However, it may be impractical to permit every sublicense if the nature of the copyrighted work means that there will be a large volume of licences granted. Here Copyright Management Companies can be of some help.
Copyright Management Companies can help you licence your copyright to third parties. They will negotiate your licences, collect royalties, retain a portion of the fees collected as a commission, and then distribute the remainder to the owner.
When signing up with a collecting society, the owner transfers the rights to:
- transfer the right to enforce copyright in the work
- sell non-exclusive licences to use the work
- collect and distribute royalties for work sold
- entrust other collecting societies (for example, in other countries) to collect royalties in relation to the work
A licence to use copyright may be implied
An implied copyright license is created by law without an actual contract between the parties. The licensee gets the right to use the copyrighted work only to the extent the owner would have allowed if both had negotiated an agreement.
In fact, implied licenses are used to grant licences when a copyrighted work is created by one party on behalf of another. For example, suppose you commission someone to create a work for a specific purpose, such as an illustration for a book.
At the same time, the artist may own the copyright to the illustration. In this case, you have an implied right to use the illustration in the manner and for the purpose agreed upon when you commissioned it.
Case law relating to copyright ownership
In the case of Hadley v Kemp  E.M.L.R. 589 at 643, it was held that two or more people can own copyright jointly if they are joint authors of copyright material. People are joint authors if their contribution to the work is inseparable from the contribution of each other.
Being recognised as a joint author or co-author requires a person to provide a “significant and original” contribution with the intention that their contributions will be merged into the copyrighted material.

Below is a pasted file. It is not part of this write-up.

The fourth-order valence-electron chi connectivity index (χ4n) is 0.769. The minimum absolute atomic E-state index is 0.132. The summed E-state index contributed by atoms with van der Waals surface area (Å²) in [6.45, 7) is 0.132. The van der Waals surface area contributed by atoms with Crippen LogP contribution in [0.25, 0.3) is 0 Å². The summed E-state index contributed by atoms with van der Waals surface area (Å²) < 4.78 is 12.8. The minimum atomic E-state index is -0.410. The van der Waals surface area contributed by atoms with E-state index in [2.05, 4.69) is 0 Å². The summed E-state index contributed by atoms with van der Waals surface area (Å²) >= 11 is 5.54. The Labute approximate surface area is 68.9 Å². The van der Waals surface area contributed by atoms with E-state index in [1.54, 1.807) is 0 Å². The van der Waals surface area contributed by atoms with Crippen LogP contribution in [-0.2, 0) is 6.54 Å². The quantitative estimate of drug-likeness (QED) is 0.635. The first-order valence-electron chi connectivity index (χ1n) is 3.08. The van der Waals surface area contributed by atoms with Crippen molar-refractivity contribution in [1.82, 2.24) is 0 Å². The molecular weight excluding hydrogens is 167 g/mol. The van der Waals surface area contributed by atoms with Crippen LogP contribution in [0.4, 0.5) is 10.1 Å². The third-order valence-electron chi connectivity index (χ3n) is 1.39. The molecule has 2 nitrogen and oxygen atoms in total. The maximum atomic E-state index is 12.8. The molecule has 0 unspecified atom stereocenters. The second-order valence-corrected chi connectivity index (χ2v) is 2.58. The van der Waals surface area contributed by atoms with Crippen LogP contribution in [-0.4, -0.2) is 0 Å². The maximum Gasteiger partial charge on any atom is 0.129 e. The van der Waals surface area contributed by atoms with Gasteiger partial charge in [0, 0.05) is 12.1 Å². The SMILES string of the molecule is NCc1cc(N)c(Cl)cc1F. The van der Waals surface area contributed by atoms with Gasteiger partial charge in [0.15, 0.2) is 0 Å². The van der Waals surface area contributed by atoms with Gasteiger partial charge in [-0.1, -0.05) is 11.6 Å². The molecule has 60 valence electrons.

In the case of Bourke v. Filmways Australasian Distributors Pty Ltd (unreported, Supreme Court of NSW, 9 October 1979) the Court considered the rights of a film producer.
The court determined that the producer of a film had an implied licence from the writer/director of the film that allowed the producer to distribute the film in circumstances where the parties did not have a written agreement that assigned the copyright in the film to the producer. The producer had an oral agreement with the writer/director that included the fees that the producer was to pay the writer/director.
In the case of De Garis v Neville Jeffress Pidler Pty Ltd (1990) 37 FCR 99; 18 IPR 292, the Court found that freelancers and journalists who submit content to media outlets of which they are not employees, generally grant an implied licence for the media outlet to publish that content.
If you need legal advice regarding copyright protection, you should contact a copyright lawyer.
How can Prosper Law help?
Prosper Law is Australia’s online law firm with experience providing copyright legal advice regarding intellectual property to designers, writers, photographers and other creators.
If you want to protect your copyright or need help to maximise the value of your copyright, you should contact our copyright lawyer today for a fixed fee legal quote.
Farrah Motley | Legal Principal
PROSPER LAW – A Commercial Law Firm for Businesses
M: 0422 721 121
A: Suite No. 99, Level 54, 111 Eagle Street, Brisbane, Queensland Australia 4000